what was the position of the enemy in relation to the position of General Porter's corps?
Answer. That is a hard question to answer. I do not know much about the enemy; I only know that during the day large clouds of dust were going to our front and to our left, from a point stated to us then to be passing through Thoroughfare Gap. There were large clouds of dust all that afternoon, in fact nearly all day, as nearly as I can recollect, coming from a point said to us to be Thoroughfare Gap; I should say it was 3 or 4 miles from where I was, fully that; I except, of course, these batteries that opened on us about 1 o'clock. They were nearer; they were within 1,200 or 1,500 yards of us; we saw no force at all; we saw scattering groups of horsemen or of infantry. I do not believe we saw in any one group over 40 men.
Question. What was the character of the country, as seen from your position, lying between you and the enemy?
Answer. At one point in front of us the woods came, I should think, to within 600 yards of us, and just back of the battery, where this battery was stationed, it appeared that it ran off into a valley. It had that appearance; I have not been over the country there. It would appear that men would come over the hill and look at us, and then they would drop back.
Question. Were there woods between you and the enemy which you would have had to pass through to reach them?
Answer. Directly in front of us there were woods. There was a little cleared strip or field to our right, which seemed to run right up to the top of this hill.
Question. At that period of the day was it practicable for General Porter, by a movement to his left, to outflank the enemy or attack them on their right flank?
Answer. I can only state my opinion. I have stated that the enemy seemed to be coming from Thoroughfare Gap. In fact, there is not a doubt, if that point was Thoroughfare Gap, that the enemy was coming through there all day. To have got in rear and flanked the enemy, General Porter would certainly have had to turn Thoroughfare Gap, as I understand it, though I have never been over that ground.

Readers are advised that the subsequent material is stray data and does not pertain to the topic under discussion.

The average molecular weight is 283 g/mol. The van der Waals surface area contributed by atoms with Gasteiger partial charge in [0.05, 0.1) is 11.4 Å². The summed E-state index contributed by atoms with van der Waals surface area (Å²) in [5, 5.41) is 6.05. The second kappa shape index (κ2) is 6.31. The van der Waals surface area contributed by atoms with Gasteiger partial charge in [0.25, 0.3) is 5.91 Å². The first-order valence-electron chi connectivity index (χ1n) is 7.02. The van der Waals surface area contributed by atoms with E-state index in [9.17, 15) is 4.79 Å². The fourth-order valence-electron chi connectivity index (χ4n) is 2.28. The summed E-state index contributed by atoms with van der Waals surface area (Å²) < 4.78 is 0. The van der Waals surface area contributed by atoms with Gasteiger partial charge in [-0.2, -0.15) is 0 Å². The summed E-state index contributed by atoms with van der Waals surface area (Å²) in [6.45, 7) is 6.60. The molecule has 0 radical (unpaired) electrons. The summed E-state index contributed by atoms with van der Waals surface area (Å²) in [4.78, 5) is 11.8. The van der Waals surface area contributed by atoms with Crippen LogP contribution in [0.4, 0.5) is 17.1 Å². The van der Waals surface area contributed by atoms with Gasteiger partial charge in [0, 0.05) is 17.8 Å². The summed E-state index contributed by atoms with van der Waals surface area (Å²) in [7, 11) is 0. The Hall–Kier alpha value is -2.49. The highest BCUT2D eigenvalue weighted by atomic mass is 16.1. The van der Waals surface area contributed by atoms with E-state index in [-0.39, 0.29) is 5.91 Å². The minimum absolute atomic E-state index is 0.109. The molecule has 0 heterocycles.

Question. Do you know of the receipt of any orders by General Porter from General Pope to attack the enemy on that afternoon?
Answer. I do not.
Question. Do you know of any orders having been given by General Porter on that day to attack the enemy?
Answer. I know that General Morell received one somewhere near sundown; it may have been a little before or a little after.
Question. What then took place?
Answer. We had started back toward Manassas Junction when this order came down the road. The order was carried by an orderly, and was stopped by Colonel Warren, who read it. We faced our command about immediately, and started back. We were probably a mile and a half or two miles from the position referred to in my previous testimony as occupied by this battery. After I had faced my brigade about, I rode ahead to General Morell, who had received the order, and asked him if he was going to attack. He replied, in substance, "No, it is too late; and this order has been given under a wrong impression." I do nit know but that, in justice, I ought to state what the substance of that order was. The substance of that order was, "That the enemy are retiring or retreating; attack and pursue him vigorously." That is, and nearly as I recollect it, the substance of it. General Morell said to me, "Colonel Marshall, who commands the pickets in front, states that the enemy are receiving re-enforcements."
A member of the court objected to the witness stating what others had said; he desired him to confine his testimony to what he knew of his own knowledge.
The accused wanted to know if the latter part of the answer already given by the witness would be allowed to remain upon the record.
At the request of a member of the court, the court was cleared.